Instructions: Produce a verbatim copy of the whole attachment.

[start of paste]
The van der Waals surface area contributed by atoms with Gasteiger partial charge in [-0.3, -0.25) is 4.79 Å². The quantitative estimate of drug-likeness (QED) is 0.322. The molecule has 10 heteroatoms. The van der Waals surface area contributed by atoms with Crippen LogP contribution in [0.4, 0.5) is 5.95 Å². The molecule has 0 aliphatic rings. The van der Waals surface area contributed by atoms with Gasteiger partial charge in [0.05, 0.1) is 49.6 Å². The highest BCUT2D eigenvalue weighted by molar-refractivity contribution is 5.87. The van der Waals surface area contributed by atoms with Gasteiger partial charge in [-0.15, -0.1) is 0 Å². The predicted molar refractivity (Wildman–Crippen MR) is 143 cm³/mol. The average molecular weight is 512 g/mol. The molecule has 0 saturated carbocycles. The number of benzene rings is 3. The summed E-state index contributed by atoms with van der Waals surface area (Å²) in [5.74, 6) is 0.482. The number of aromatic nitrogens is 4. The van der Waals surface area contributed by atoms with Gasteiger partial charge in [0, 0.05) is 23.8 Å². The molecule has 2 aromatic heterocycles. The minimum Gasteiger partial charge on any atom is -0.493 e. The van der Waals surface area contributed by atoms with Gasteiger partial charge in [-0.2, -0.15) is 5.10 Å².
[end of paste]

The van der Waals surface area contributed by atoms with Gasteiger partial charge in [-0.3, -0.25) is 4.79 Å². The quantitative estimate of drug-likeness (QED) is 0.322. The molecule has 10 heteroatoms. The van der Waals surface area contributed by atoms with Crippen LogP contribution in [0.4, 0.5) is 5.95 Å². The molecule has 0 aliphatic rings. The van der Waals surface area contributed by atoms with Gasteiger partial charge in [0.05, 0.1) is 49.6 Å². The highest BCUT2D eigenvalue weighted by molar-refractivity contribution is 5.87. The van der Waals surface area contributed by atoms with Gasteiger partial charge in [-0.15, -0.1) is 0 Å². The predicted molar refractivity (Wildman–Crippen MR) is 143 cm³/mol. The average molecular weight is 512 g/mol. The molecule has 0 saturated carbocycles. The number of benzene rings is 3. The summed E-state index contributed by atoms with van der Waals surface area (Å²) in [5.74, 6) is 0.482. The number of aromatic nitrogens is 4. The van der Waals surface area contributed by atoms with Gasteiger partial charge in [0, 0.05) is 23.8 Å². The molecule has 2 aromatic heterocycles. The minimum Gasteiger partial charge on any atom is -0.493 e. The van der Waals surface area contributed by atoms with Gasteiger partial charge in [-0.2, -0.15) is 5.10 Å².